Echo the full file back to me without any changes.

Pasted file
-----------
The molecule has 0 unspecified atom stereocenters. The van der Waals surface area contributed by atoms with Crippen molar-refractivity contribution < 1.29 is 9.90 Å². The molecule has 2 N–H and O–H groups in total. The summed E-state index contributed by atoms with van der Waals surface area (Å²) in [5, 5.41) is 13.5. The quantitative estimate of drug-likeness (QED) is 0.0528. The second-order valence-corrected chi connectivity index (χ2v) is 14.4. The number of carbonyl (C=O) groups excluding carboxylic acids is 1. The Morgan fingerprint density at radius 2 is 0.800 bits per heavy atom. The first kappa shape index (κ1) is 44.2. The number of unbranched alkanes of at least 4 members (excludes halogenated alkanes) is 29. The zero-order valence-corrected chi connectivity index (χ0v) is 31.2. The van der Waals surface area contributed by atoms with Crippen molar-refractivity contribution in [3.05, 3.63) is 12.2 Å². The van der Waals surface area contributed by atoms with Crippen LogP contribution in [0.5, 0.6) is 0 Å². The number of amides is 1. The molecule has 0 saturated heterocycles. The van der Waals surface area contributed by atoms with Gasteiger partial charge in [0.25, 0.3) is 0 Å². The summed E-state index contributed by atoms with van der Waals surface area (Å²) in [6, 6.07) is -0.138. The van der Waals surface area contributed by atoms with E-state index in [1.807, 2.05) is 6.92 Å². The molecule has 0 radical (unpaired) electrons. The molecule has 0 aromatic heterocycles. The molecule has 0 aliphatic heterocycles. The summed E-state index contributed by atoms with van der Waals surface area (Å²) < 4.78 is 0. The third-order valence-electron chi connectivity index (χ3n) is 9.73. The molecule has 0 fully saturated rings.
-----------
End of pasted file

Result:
The molecule has 0 unspecified atom stereocenters. The van der Waals surface area contributed by atoms with Crippen molar-refractivity contribution < 1.29 is 9.90 Å². The molecule has 2 N–H and O–H groups in total. The summed E-state index contributed by atoms with van der Waals surface area (Å²) in [5, 5.41) is 13.5. The quantitative estimate of drug-likeness (QED) is 0.0528. The second-order valence-corrected chi connectivity index (χ2v) is 14.4. The number of carbonyl (C=O) groups excluding carboxylic acids is 1. The Morgan fingerprint density at radius 2 is 0.800 bits per heavy atom. The first kappa shape index (κ1) is 44.2. The number of unbranched alkanes of at least 4 members (excludes halogenated alkanes) is 29. The zero-order valence-corrected chi connectivity index (χ0v) is 31.2. The van der Waals surface area contributed by atoms with Crippen molar-refractivity contribution in [3.05, 3.63) is 12.2 Å². The van der Waals surface area contributed by atoms with Crippen LogP contribution in [0.5, 0.6) is 0 Å². The number of amides is 1. The molecule has 0 saturated heterocycles. The van der Waals surface area contributed by atoms with Gasteiger partial charge in [0.25, 0.3) is 0 Å². The summed E-state index contributed by atoms with van der Waals surface area (Å²) in [6, 6.07) is -0.138. The van der Waals surface area contributed by atoms with E-state index in [1.807, 2.05) is 6.92 Å². The molecule has 0 radical (unpaired) electrons. The molecule has 0 aromatic heterocycles. The molecule has 0 aliphatic heterocycles. The summed E-state index contributed by atoms with van der Waals surface area (Å²) < 4.78 is 0. The third-order valence-electron chi connectivity index (χ3n) is 9.73. The molecule has 0 fully saturated rings.